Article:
Spotlight On Individual Efforts At Track Championships
Once again, the GNAC Outdoor Track and Field Championships takes place at Western Oregon University's McArthur Field.
Once again, the GNAC Outdoor Track and Field Championships takes place at Western Oregon University's McArthur Field.

Wednesday, May 9, 2018

MONMOUTH, Ore. – While the goal will certainly be to win the team trophies, much of the talk will be about individual performances at the 2018 GNAC Outdoor Track and Field Championships, which begins Friday at Western Oregon University’s McArthur Field.

Alaska Anchorage, who won both the men’s and women’s meets last year, will vie to repeat as team champions. The Seawolves’ men just edge out Western Washington for the title last year with 134 points while the women had a 27-point cushion to win with 158 points.

The focus, though, will be on the individuals who have made the 2018 GNAC outdoor season a historic one. Entering the meet, athletes have broken six conference records, one Division II record and established two more top-three Division II all-time best times.

Adding to the excitement is a boatload of returning champions. A total of 13 men’s champions and six women’s champions are back from last year along with a pair of athletes who won in 2016.

With the meet taking place as Western Oregon, it stands to be a special one for David Ribich. The senior has already automatically qualified for nationals in both the 800 meters and 1,500 meters. He set the Division II record in the 1,500 meters by running 3:37.85 at April’s Bryan Clay Invitational, a mark that is the fifth best run collegiately this year and No. 22 in the world.

Ribich will not only be looking to repeat as 800-meter champion, but will also try to become the first male athlete in conference history to win four consecutive GNAC outdoor titles in the 1,500 meters.

In addition to Ribich, Western Oregon has the talent to make a run for the team title at home. Alani Troutman joins Ribich as a returning champion, having won the long jump as a freshman. His season-best of 24 feet, 3.5 inches leads the GNAC. The Wolves have seven of the top eight times in the 800 meters, which includes Ribich, Josh Dempsey (1:51.26), AJ Holmberg (1:51.39) and Dustin Nading (1:52.11). Nading and Dempsey are also No. 2 and No. 3 behind Ribich in the 1,500.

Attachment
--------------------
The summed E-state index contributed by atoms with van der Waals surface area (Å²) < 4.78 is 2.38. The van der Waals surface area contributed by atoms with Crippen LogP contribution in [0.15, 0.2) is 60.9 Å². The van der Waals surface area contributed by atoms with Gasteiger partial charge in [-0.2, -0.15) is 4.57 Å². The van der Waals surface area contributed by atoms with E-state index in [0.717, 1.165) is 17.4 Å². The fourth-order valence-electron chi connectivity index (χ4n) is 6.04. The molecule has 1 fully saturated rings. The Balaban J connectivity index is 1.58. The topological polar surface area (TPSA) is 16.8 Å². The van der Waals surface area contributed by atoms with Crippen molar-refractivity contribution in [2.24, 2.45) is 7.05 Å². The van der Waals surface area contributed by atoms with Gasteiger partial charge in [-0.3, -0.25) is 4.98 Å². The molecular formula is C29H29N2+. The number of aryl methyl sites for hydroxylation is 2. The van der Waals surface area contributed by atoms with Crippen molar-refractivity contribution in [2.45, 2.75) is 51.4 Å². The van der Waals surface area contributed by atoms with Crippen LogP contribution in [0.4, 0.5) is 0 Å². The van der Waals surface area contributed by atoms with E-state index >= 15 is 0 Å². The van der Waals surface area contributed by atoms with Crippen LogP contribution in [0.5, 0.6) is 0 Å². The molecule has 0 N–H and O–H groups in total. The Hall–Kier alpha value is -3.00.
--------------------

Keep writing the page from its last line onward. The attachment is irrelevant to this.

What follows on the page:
Coming off a team win in the indoor season, Concordia could challenge for an outdoor title as well thanks to its strength in the throws. Caleb Bridge is the defending champion in both the shot put and discus, but trails on the GNAC best lists behind two teammates. Josh Koch, who won the shot in 2016, is 16th in Division II at 57 feet, 9.5 inches. Jakob Chamberlin leads the discus with a mark of 178 feet, 5 inches, while Jacob Slate leads the hammer at 202 feet, 2 inches. In addition, Easton Christensen enters with the No. 4 spot in the javelin at 208 feet, 4 inches.

But Concordia is not all about throwers. Carlos Ortiz, the GNAC indoor champion in the 100 and 200 meters, has set school records in both the 100 (10.60) and 200 (21.45) outdoors. Giovanni Brown is third in the GNAC in the 400-meter hurdles (54.86) after having placed third in the decathlon last week.

With three returning champions, Western Washington would love to move up from its close second-place finish to Alaska Anchorage a year ago. Alex Barry is among five GNAC athletes to go over 200 feet in the javelin this season, returning as champion with a mark of 212 feet, 6 inches. Cordell Cummings returns to defend his title in the 400-meter hurdles. He enters second in the GNAC with a time of 53.97 seconds. Isaac Derline aims to defend his title in the 5,000 meters, entering the meet with a best of 14:47.99.

Tupre Wickliff, who won the GNAC high jump title indoors, leads the conference outdoors with a mark of 6 feet, 9 inches. The Vikings will also look for points from Brandon Pless in the throws along with Somit Chhim and Seren Dances in the horizontal jumps.

Central Washington enters the meet with 21 points in hand thanks to the decathlon. Freshman Braydon Maier won the meet while Michael Forster was second. Maier will be among the favorites in the 110-meter hurdles. Senior Kodiak Landis, who finished seventh, leads the GNAC in the 400 meters at 47.87 seconds and is ranked second in the pole vault and long jump.

The Wildcats will have scoring potential in the distances from Tyler Humphries in the 10,000 meters (32:15.22), Corbin Carlton in the steeplechase (9:09.17) and Zach Whittaker in the triple jump (46-1.5).

Alaska Anchorage will have a say in the title chase thanks to a mix of performers in the sprints, distances and jumps. The Seawolves have three of the top-five times entering the meet in the 200 meters, led by Oshane Hylton’s 21.42. Christopher Brake has the No. 2 mark in the GNAC in both the high jump (6-6.75) and the triple jump (46-11) while Brandon Nicholson leads the triple jump at 47 feet, 5.25 inches.

In the distances, junior Jorge Sanchez leads the conference in the 10,000 meters (31:20.37) while Kaleb Korta enters as the defending champion in the steeplechase.

Northwest Nazarene’s Payton Lewis will look to become a four-time champion in the pole vault. His season best of 16 feet, 6.75 inches, leads the conference by a foot. John Van Beuren enters the meet with NCAA provisional qualifying marks in the shot put (53-9), discus (163-0) and the hammer (186-3).